Something I really liked about "Hard Being Easy" is that the writers made it clear in this episode that our Girls leads are supposed to be selfish and completely unaware of what other people actually think of them or how they present themselves to the world... who knew?! That said, it wasn't my favorite installment so far this season -- I'd chalk it to up to too little Shoshanna -- though it did finally get me to realize that Jeff (Jessa's babysitting boss who obviously wants to sleep with her) is a dead ringer for Sister Wives star Kody Brown. So there's that. Let's get down to business and look at what did and didn't work.
As discourse concerning women often goes in this country, every person who saw the Girls pilot last week felt the need to stick in their two cents, qualified or not -- present company included. Some interesting thoughts about its intense white privilege were expressed. Some flawed and pointless arguments consisting of misogyny pretending to be critical analysis were made (since when is nepotism new in Hollywood? What do the actresses having famous parents have to do with the integrity of the on-screen characters? Why doesn't anyone ever mention Zosia Mamet's mom, actress Lindsay Crouse? Since when does being the daughter of Bad Company's drummer matter to anyone?). One writer of the show even made the poor decision to joke about the criticism of the whiteness of the show, totally missing the mark, while Judd Apatow himself claims that those who write bad reviews of Girls are doing it "just out of boredom" and pageviews because "who wants to read only good reviews?" Apatow seems to be enjoying the backlash, at least, and doesn't mind that the series isn't representative of non-privileged women, explaining: "That's the point of it, really. It's supposed to be a comedy about women in New York who are really smart, but their lives are a mess. They know they should be doing great things, but they don't know what it is, and they have kind of a feeling of self-entitlement about it. That's the joke of the show."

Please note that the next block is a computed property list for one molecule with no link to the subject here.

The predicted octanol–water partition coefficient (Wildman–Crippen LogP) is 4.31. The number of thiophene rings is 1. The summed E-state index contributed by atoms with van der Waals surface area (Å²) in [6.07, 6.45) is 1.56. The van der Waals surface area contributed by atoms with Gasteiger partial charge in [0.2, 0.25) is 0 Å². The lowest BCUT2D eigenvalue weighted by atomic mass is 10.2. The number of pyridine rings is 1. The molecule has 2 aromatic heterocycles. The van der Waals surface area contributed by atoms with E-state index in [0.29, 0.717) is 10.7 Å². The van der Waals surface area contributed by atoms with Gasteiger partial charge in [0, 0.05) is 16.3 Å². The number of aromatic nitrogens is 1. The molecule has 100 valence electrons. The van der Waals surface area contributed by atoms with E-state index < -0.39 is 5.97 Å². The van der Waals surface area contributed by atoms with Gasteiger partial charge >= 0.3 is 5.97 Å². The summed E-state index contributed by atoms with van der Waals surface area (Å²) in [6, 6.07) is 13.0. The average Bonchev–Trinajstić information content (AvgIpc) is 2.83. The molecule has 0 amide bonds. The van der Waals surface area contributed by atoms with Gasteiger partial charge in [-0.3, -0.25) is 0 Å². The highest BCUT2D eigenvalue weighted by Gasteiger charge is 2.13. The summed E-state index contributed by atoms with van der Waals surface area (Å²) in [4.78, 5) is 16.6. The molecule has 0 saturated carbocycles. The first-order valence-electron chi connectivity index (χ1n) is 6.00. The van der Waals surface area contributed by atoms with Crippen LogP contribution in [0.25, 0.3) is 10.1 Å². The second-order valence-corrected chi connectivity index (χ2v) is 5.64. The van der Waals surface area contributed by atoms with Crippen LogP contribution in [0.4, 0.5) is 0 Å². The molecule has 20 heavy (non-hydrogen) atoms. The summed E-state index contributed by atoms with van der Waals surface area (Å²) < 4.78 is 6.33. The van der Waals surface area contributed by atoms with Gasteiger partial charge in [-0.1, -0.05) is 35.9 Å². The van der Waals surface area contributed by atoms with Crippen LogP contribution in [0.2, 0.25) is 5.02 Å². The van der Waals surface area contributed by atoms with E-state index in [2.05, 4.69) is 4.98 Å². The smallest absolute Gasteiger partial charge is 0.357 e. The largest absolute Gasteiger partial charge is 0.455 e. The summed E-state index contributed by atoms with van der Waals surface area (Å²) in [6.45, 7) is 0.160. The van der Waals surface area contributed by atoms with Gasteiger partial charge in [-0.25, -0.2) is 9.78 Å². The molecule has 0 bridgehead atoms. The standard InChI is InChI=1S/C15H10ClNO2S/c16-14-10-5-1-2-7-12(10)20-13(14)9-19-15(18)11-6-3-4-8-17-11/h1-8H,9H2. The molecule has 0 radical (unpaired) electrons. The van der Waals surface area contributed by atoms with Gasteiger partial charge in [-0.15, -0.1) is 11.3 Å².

To be clear, Girls -- Lena Dunham's HBO sitcom about a group of women in their early 20s living in New York -- is extremely well written. The characters are complex, the dialogue is oftentimes hilarious and the plot is captivating. After watching the pilot (and the subsequent two episodes via advance screeners), I honestly felt that I'd never seen something quite like it before, and it wasn't solely on account of it being lady-centric... though that certainly helped.
Sookie news is always better than Snooki news.
If you tuned into Game of Thrones last night, you're either a really great judge of good TV, or you're obsessed with True Blood.
Won't someone please think of the horses!
The holidays are long over, but apparently the networks are still feeling generous.
A photo of The X Factor crew in happier times...
In keeping with the New Year's spirit, it's out with the old, in with the new at HBO.
Baba Booey to everyone, today.
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